Until recent months, the Australian economy has confounded persistent reports of an impending economic slowdown. A combination of pent-up demand from months of lockdowns, supply side shortages and elevated savings levels have contributed to historically low unemployment rates that have helped sustain moderate growth. It was thought that high household debt levels would increase the sensitivity to rising interest rates and rapidly curtail growth, although in reality, the impacts have been much slower.
First, the massive fiscal stimulus unleashed during lockdowns helped to provide a savings buffer that has taken time to unwind. Second, asset price growth helped strengthen household balance sheets. Third, the pandemic has made many re-evaluate lifestyle priorities (“life is short”), which has helped sustain strength in hospitality and travel. Fourth, the distribution of home loans is uneven. Around 30% of the population have home loans of which about 40% are locked into fixed rate mortgages to take advantage of the low-rate environment that existed over the last few years. This cohort has yet to feel the impact of rising rates but will progressively do so as these terms mature. It has been estimated that over $370 billion of fixed loans will roll off over the next 12 months, at which time many borrowers will face repayments at least 50% higher. Given that savings levels have progressively unwound, and this will only accelerate as fixed loans roll off, a material slowdown in economic activity for 2023 is now inevitable.
Household Savings Ratio
This imminent slowdown view is validated by leading indicators including consumer sentiment, which remains near lows reached during the global financial crisis and in the NAB Monthly Business Survey, which saw business confidence turning negative for the first time since December 2021 as shown below.
NAB Monthly Business Survey – Confidence score (Nov-07 to Nov-22)
This comes at a challenging time as government coffers have been emptied by the generous handouts provided during COVID-19, leaving little room for further stimulus. Indeed, with gross government debt at over 37% of GDP and the budget in a structural deficit, the timing could hardly be worse. Interest payments alone on this debt are expected to exceed $18 billion5 this financial year. One of the most basic tenets of managing an economy is to save surplus tax revenues in the good years to provide a buffer for the additional expenses (unemployment benefits) in the bad years. But the good years have largely been squandered by successive governments focused on winning votes by introducing entirely laudable, but expensive social initiatives (e.g. aged care policies, NDIS, paid parental leave, etc) without long term funding solutions, and at the same time cutting taxes.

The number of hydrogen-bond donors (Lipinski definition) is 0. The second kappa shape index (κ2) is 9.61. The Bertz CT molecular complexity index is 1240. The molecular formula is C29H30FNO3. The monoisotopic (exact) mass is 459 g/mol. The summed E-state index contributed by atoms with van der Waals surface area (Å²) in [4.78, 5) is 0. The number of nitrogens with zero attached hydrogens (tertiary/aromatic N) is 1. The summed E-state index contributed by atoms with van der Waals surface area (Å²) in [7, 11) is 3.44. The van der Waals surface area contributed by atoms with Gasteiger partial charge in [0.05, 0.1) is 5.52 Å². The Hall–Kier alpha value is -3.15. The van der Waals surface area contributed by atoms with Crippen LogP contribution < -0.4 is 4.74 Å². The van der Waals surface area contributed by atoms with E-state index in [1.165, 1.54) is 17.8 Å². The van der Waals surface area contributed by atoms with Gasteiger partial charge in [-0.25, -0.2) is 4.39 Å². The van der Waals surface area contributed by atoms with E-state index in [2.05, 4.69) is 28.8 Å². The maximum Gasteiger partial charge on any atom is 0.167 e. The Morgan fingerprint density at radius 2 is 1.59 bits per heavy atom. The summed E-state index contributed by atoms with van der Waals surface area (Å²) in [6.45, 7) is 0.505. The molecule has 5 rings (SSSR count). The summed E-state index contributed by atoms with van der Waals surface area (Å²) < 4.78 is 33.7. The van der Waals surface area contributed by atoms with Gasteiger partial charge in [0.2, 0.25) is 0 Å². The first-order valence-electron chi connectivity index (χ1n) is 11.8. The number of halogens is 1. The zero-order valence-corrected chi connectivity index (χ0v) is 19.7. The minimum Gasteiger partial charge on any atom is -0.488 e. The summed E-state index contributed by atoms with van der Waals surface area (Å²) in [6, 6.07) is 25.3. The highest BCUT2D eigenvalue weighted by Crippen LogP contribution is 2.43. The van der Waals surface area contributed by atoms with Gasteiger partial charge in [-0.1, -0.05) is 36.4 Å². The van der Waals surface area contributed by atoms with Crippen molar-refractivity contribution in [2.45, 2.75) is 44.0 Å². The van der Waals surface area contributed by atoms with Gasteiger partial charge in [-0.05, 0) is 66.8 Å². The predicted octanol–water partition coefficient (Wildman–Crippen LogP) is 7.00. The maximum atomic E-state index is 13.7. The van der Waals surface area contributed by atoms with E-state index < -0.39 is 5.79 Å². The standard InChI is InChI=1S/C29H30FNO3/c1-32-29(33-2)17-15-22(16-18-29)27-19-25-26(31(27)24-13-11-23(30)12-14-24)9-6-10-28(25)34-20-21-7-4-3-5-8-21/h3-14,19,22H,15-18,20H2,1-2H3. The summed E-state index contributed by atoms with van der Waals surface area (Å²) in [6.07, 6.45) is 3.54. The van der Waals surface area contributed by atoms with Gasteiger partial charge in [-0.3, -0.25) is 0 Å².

Australians face hard choices over the next decade as two of our major export earners, coal and natural gas, face intense headwinds as the world tries to limit further fossil fuel emissions. Coal exports this financial year alone are estimated to be worth around $120 billion, while LNG exports are forecast to be in the order of $90 billion6. Given the increasing frequency of devastating natural disasters in recent years, it is not a matter of if, but when, these carbon intensive fuels are phased out. At that time the federal and state governments will face major revenue shortfalls that can only be plugged by either slashing expenditure or raising taxes. Australia currently has one of the highest standards of living in the world, and this will soon be under jeopardy if the government does not come up with a credible plan to address this looming shortfall.
We expect the Australian economy to slow materially in 2023 to well below trend as the potent combination of an ailing global economy, persistent inflation, higher interest rates and falling asset prices (shares and property) conspires to erode purchasing power and crimp consumption. Lower demand, coupled with excess inventories, will make conditions challenging for many businesses leading to a slowdown in production and profits. At that point labour hours will be cut back and some workers will begin to be laid off, resulting in a gradual rise in unemployment.
ASX 30 Day Interbank Cash Rate Futures Implied Yield Curve
On the positive side, inflationary pressures are likely to gradually ease as demand cools. We would expect the cash rate to peak at 3.8%8 by May, allowing the RBA to then pause until the end of the 2023 when rates are likely to start coming back down in the face of materially weaker growth.
Part 2: Key economic indicators
|Economic snapshot||Last reported result||Date|
|US Dollars per 1 Australian Dollar ($)||0.65||0.7|